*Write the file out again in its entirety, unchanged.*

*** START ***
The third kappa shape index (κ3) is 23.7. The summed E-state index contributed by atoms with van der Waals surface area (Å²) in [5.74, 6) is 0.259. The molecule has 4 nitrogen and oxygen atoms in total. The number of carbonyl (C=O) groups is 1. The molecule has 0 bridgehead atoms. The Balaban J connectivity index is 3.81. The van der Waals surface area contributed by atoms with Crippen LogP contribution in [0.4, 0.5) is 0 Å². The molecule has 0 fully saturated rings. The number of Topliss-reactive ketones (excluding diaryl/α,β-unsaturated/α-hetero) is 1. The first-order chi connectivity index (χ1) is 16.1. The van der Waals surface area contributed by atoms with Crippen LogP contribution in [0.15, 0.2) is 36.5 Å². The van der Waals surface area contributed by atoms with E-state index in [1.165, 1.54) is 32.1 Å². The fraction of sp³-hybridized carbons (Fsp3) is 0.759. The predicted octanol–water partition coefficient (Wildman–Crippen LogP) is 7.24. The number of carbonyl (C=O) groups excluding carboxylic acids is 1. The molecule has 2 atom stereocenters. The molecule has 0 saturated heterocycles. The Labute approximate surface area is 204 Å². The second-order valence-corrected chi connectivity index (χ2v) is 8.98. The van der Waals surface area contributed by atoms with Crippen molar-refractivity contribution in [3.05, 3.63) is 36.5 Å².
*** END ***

The third kappa shape index (κ3) is 23.7. The summed E-state index contributed by atoms with van der Waals surface area (Å²) in [5.74, 6) is 0.259. The molecule has 4 nitrogen and oxygen atoms in total. The number of carbonyl (C=O) groups is 1. The molecule has 0 bridgehead atoms. The Balaban J connectivity index is 3.81. The van der Waals surface area contributed by atoms with Crippen LogP contribution in [0.4, 0.5) is 0 Å². The molecule has 0 fully saturated rings. The number of Topliss-reactive ketones (excluding diaryl/α,β-unsaturated/α-hetero) is 1. The first-order chi connectivity index (χ1) is 16.1. The van der Waals surface area contributed by atoms with Crippen LogP contribution in [0.15, 0.2) is 36.5 Å². The van der Waals surface area contributed by atoms with E-state index in [1.165, 1.54) is 32.1 Å². The fraction of sp³-hybridized carbons (Fsp3) is 0.759. The predicted octanol–water partition coefficient (Wildman–Crippen LogP) is 7.24. The number of carbonyl (C=O) groups excluding carboxylic acids is 1. The molecule has 2 atom stereocenters. The molecule has 0 saturated heterocycles. The Labute approximate surface area is 204 Å². The second-order valence-corrected chi connectivity index (χ2v) is 8.98. The van der Waals surface area contributed by atoms with Crippen molar-refractivity contribution in [3.05, 3.63) is 36.5 Å².